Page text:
(*) Nabis, tyrant of Sparta, conquered by the Romans under
Flamininus in 195 B.C.; killed 192 B.C.

(+) Messer Giorgio Scali. This event is to be found in
Machiavelli's "Florentine History," Book III.


These principalities are liable to danger when they are passing from the civil to the absolute order of government, for such princes either rule personally or through magistrates. In the latter case their government is weaker and more insecure, because it rests entirely on the goodwill of those citizens who are raised to the magistracy, and who, especially in troubled times, can destroy the government with great ease, either by intrigue or open defiance; and the prince has not the chance amid tumults to exercise absolute authority, because the citizens and subjects, accustomed to receiving orders from magistrates, are not of a mind to obey him amid these confusions, and there will always be in doubtful times a scarcity of men whom he can trust. For such a prince cannot rely upon what he observes in quiet times, when citizens have need of the state, because then everyone agrees with him; they all promise, and when death is far distant they all wish to die for him; but in troubled times, when the state has need of its citizens, then he finds but few. And so much the more is this experiment dangerous, inasmuch as it can only be tried once. Therefore a wise prince ought to adopt such a course that his citizens will always in every sort and kind of circumstance have need of the state and of him, and then he will always find them faithful.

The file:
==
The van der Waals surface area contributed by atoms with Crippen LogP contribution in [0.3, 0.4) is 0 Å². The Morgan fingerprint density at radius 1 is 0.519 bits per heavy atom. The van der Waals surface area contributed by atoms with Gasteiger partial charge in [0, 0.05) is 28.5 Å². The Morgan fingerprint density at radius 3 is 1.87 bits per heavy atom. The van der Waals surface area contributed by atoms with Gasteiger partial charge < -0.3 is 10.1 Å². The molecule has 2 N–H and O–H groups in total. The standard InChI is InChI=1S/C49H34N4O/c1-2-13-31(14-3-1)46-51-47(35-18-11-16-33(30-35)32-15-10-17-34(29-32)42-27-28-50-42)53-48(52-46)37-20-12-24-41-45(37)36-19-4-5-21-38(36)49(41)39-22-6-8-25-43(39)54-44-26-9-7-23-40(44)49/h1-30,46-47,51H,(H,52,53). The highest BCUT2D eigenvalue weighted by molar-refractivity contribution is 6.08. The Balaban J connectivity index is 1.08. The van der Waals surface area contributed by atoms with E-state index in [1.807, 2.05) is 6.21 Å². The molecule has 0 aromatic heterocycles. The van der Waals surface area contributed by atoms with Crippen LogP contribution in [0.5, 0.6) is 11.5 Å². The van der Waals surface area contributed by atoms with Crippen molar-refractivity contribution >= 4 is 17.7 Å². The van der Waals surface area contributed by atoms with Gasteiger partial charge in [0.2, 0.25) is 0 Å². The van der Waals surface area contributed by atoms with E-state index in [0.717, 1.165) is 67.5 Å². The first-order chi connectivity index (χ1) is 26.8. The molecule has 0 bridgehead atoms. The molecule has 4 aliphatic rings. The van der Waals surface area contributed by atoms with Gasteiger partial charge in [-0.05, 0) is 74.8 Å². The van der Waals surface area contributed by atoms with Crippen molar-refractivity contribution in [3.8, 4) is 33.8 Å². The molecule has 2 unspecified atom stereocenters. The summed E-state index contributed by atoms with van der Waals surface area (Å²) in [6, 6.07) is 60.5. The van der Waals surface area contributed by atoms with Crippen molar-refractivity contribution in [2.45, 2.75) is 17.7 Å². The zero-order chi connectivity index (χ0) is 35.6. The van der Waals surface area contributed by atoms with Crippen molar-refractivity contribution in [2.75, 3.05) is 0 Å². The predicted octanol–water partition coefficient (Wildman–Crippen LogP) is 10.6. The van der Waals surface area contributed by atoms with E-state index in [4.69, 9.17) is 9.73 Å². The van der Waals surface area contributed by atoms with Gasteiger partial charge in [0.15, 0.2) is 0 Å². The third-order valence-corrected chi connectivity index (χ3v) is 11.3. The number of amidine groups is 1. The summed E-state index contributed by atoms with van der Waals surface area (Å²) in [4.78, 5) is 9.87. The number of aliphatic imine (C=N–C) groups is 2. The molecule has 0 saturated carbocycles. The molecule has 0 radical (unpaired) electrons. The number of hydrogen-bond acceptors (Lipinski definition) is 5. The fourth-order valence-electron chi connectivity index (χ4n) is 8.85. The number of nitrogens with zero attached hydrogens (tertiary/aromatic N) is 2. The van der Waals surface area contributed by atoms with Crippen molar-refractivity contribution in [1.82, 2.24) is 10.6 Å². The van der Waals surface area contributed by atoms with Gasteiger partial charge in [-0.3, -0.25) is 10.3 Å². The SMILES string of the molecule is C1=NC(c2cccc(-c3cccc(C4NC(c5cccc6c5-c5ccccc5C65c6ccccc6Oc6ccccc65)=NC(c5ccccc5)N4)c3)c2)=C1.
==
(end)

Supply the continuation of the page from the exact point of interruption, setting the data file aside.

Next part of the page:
Now, of course, the US being a republic and not a principality, the context is not exactly the same, but it is not entirely different, either (especially as the Founding Fathers thought of the President as a kind of a temporary monarch).
Machiavelli speaks of the “popular” and the “oligarchic” princes, but there is a subtlety that he himself was very well aware of  — the nobles (what we now call `the elites’) usually draw on the support of their client rabble. In other words, in many ancient as well as modern societies, the population would be naturally segmented into
1. The nobles (in ancient times this would be primarily the military aristocracy, now it is the bureaucratic, military, commercial, and academic elites).
2. The people – in ancient times the productive members of society – the highly trained blue collar workers, small merchants, professional military and so on.
3. The rabble: the slum-dwellers, the criminals,  the slaves, the gladiators in ancient times, and the systemically unemployed, the ghetto dwellers, the criminals in modern times.

Historically, the first group employed the third group to counteract the second group (which was, and remains, much more numerous than the first, and usually more numerous than the third). The third group generally lacked the education and leadership to act on its own behalf.